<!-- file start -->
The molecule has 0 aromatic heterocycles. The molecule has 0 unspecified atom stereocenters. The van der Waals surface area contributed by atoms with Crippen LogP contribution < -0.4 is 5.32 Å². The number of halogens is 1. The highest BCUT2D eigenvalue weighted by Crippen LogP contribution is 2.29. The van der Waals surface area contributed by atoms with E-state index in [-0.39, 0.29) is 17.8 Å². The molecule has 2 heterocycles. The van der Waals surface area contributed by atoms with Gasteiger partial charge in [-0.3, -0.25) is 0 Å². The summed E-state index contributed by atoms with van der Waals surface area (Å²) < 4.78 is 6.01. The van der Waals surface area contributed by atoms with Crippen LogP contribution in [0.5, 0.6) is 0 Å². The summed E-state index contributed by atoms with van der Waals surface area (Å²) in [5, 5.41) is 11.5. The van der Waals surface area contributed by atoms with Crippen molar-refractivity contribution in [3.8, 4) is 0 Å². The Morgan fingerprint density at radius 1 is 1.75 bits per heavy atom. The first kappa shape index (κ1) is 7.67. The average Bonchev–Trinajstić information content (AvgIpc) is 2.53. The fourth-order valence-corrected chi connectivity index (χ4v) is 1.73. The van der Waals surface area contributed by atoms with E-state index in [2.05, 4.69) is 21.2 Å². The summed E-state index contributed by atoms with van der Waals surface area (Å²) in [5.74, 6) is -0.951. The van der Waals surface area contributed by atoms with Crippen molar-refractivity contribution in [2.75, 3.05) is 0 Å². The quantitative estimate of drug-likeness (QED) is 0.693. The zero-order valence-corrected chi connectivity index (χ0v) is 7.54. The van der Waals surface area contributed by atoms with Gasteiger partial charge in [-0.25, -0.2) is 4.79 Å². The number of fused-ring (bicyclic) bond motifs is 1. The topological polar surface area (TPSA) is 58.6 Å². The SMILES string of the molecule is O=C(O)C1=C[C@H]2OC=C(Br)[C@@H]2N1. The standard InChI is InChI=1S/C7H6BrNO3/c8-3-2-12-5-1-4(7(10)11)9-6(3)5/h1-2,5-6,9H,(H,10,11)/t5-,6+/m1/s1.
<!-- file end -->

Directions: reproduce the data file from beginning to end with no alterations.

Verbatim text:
The molecule has 0 aromatic heterocycles. The molecule has 0 unspecified atom stereocenters. The van der Waals surface area contributed by atoms with Crippen LogP contribution < -0.4 is 5.32 Å². The number of halogens is 1. The highest BCUT2D eigenvalue weighted by Crippen LogP contribution is 2.29. The van der Waals surface area contributed by atoms with E-state index in [-0.39, 0.29) is 17.8 Å². The molecule has 2 heterocycles. The van der Waals surface area contributed by atoms with Gasteiger partial charge in [-0.3, -0.25) is 0 Å². The summed E-state index contributed by atoms with van der Waals surface area (Å²) < 4.78 is 6.01. The van der Waals surface area contributed by atoms with Crippen LogP contribution in [0.5, 0.6) is 0 Å². The summed E-state index contributed by atoms with van der Waals surface area (Å²) in [5, 5.41) is 11.5. The van der Waals surface area contributed by atoms with Crippen molar-refractivity contribution in [3.8, 4) is 0 Å². The Morgan fingerprint density at radius 1 is 1.75 bits per heavy atom. The first kappa shape index (κ1) is 7.67. The average Bonchev–Trinajstić information content (AvgIpc) is 2.53. The fourth-order valence-corrected chi connectivity index (χ4v) is 1.73. The van der Waals surface area contributed by atoms with E-state index in [2.05, 4.69) is 21.2 Å². The summed E-state index contributed by atoms with van der Waals surface area (Å²) in [5.74, 6) is -0.951. The van der Waals surface area contributed by atoms with Crippen molar-refractivity contribution in [2.75, 3.05) is 0 Å². The quantitative estimate of drug-likeness (QED) is 0.693. The zero-order valence-corrected chi connectivity index (χ0v) is 7.54. The van der Waals surface area contributed by atoms with Gasteiger partial charge in [-0.25, -0.2) is 4.79 Å². The number of fused-ring (bicyclic) bond motifs is 1. The topological polar surface area (TPSA) is 58.6 Å². The SMILES string of the molecule is O=C(O)C1=C[C@H]2OC=C(Br)[C@@H]2N1. The standard InChI is InChI=1S/C7H6BrNO3/c8-3-2-12-5-1-4(7(10)11)9-6(3)5/h1-2,5-6,9H,(H,10,11)/t5-,6+/m1/s1.